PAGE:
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Chasing Dreams

April 18, 2013

When I was 20 years old I moved to Maui, built a hut in the country, and got a job at a health food store. It was simultaneously a return to my roots and a brand new adventure – I was born and raised on the island, in the country, and had spent an inordinate amount of time at that same health food store while my mom shopped. This time, however, I was on my own.

For the past two years I’d been living in Eugene, learning what life was like outside of the classroom – how to keep a job, how to pay bills, how to cook for myself… basically how to be an American. And yet it came to pass when my friends went back to school that second year that I felt left out. No longer was my life structured by the cycle of scholastic semesters; it was now a long, straight line, and I didn’t like the direction it was taking.

Going home represented my best opportunity to get off the beaten path. My homestead was to be completely sustainable – solar powered with water catchment and a large vegetable garden. I was going to teach myself raw survival skills that had gotten lost somewhere between automation and specialization. Like my parents had done thirty years before, I was going to drop out.

Around this time Jerry Garcia died and Maui was inundated with deadheads looking for… something. Some claimed to be following Jerry’s soul, others had been given one-way tickets in an attempt to clean the streets of certain cities, while others had their own reasons.

Working at Mana Foods, I met them all. One kid in particular caught my attention. I gave him leftovers at the beach after work and engaged him in conversation. When I asked what he was about he replied, “I’m waiting for the world to discover me.”

I didn’t get it, and told him so. You have to discover yourself or the world won’t take notice, I said. You can’t just wait around and expect destiny to fall in your lap.

That was our only conversation: we went our ways and I never saw him again. But his philosophy stuck with me, and I’ve often wondered how life has panned out for him. I’ve personally never abandoned my quest of self-discovery and knowledge. And yet, this very afternoon, on the 18th of April, I was given to realize my approach – chasing dreams – was in fact a very American one. Somehow I’ve rejoined the beaten path. Though my goals may be askew from mainstream ones, I’m pursuing them with intent and dedication. I’m not waiting for them to find me.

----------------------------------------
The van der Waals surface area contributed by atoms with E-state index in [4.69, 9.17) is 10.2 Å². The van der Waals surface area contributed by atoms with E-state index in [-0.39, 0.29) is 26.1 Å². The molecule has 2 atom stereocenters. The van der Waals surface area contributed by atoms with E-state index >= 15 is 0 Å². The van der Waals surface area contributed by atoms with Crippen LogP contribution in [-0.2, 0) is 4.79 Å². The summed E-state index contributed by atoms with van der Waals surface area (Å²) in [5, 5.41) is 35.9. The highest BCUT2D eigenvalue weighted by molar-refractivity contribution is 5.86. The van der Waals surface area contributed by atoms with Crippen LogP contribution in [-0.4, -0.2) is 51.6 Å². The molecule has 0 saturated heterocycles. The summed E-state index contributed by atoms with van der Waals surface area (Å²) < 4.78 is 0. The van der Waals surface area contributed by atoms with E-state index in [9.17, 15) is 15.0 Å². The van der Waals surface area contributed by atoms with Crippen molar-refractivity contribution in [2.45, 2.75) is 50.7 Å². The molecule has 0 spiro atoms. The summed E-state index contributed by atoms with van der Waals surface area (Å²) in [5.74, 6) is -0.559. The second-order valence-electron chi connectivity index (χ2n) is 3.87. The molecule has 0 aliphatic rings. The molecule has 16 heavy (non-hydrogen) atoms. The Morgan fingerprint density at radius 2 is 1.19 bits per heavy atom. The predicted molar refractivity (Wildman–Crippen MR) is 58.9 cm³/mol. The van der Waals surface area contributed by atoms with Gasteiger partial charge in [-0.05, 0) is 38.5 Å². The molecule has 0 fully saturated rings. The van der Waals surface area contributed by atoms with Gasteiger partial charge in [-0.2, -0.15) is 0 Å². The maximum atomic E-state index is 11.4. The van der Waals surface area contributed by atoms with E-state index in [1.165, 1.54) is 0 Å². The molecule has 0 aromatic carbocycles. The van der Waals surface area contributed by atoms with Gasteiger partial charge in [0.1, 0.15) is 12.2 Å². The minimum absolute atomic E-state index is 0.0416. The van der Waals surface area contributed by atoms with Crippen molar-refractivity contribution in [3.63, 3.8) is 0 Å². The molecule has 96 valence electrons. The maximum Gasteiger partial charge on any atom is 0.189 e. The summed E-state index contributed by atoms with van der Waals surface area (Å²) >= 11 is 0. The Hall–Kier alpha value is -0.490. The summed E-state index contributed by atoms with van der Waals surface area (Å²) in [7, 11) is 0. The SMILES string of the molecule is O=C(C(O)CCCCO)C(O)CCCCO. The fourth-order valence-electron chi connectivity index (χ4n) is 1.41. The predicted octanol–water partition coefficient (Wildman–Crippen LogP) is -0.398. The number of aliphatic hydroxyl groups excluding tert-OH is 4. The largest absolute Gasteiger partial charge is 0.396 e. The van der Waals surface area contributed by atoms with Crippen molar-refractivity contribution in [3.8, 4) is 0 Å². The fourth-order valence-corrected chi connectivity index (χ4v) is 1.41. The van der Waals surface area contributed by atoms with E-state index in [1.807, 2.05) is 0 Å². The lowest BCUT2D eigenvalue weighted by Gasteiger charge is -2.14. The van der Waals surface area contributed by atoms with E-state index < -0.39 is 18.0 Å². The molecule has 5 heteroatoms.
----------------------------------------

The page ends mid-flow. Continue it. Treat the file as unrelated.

Here’s the thing: if you’re chasing, you’re not observing. And if you’re not observing, how can you know you’re chasing the right thing? That deadhead was onto something. It’s important to stop once in a while and assess yourself. Are the choices I’ve made lending to my happiness? What do I want out of life?

Unfortunately the American rhythm allows little time for introspection. The cycle of debt discourages it, and those of us lucky enough to get vacations seldom use them for anything beyond surface-level gratification.

The so-called mid-life crisis many of us experience at one time or another may simply be the world saying hey, you’re ignoring me. I can’t direct you if you’re not willing to listen.

People, I urge you to listen. The most powerful decisions come out of quiet moments where you let go of yourself and allowed the world to work its magic. Life is an artist; we’re just canvasses. If you give your muse its way, I promise you a masterpiece.

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From → Rants

4 Comments
  1. “If you’re chasing, you’re not observing. And if you’re not observing, how can you know you’re chasing the right thing?” Such powerful wisdom in this insight. Being receptive is a lost art, so much so that it’s hard to know how to trust the stillness of simply allowing / receiving. Letting go of oneself: one of the trickiest and most worthwhile escape acts there is! Thank you for this, Bo.

    • You’re welcome! And, to give credit where it’s due, thank you to Derek Smith for opening my own mind to this train of thought.

  2. Prana permalink

    How do we know that we are not observing if we are chasing (working towards) something? It’s not obviously true to me.

    • Prana, you have re-defined the word ‘chasing’ from other than I intended it to be used in this instance. If it’s defined simply as ‘working towards’ the meaning implies a balanced and observant pursuit of a goal. In the context of the blog, chasing was defined in the more mainstream American sense – the pursuit of wealth (per se) to the exclusion of everything else.

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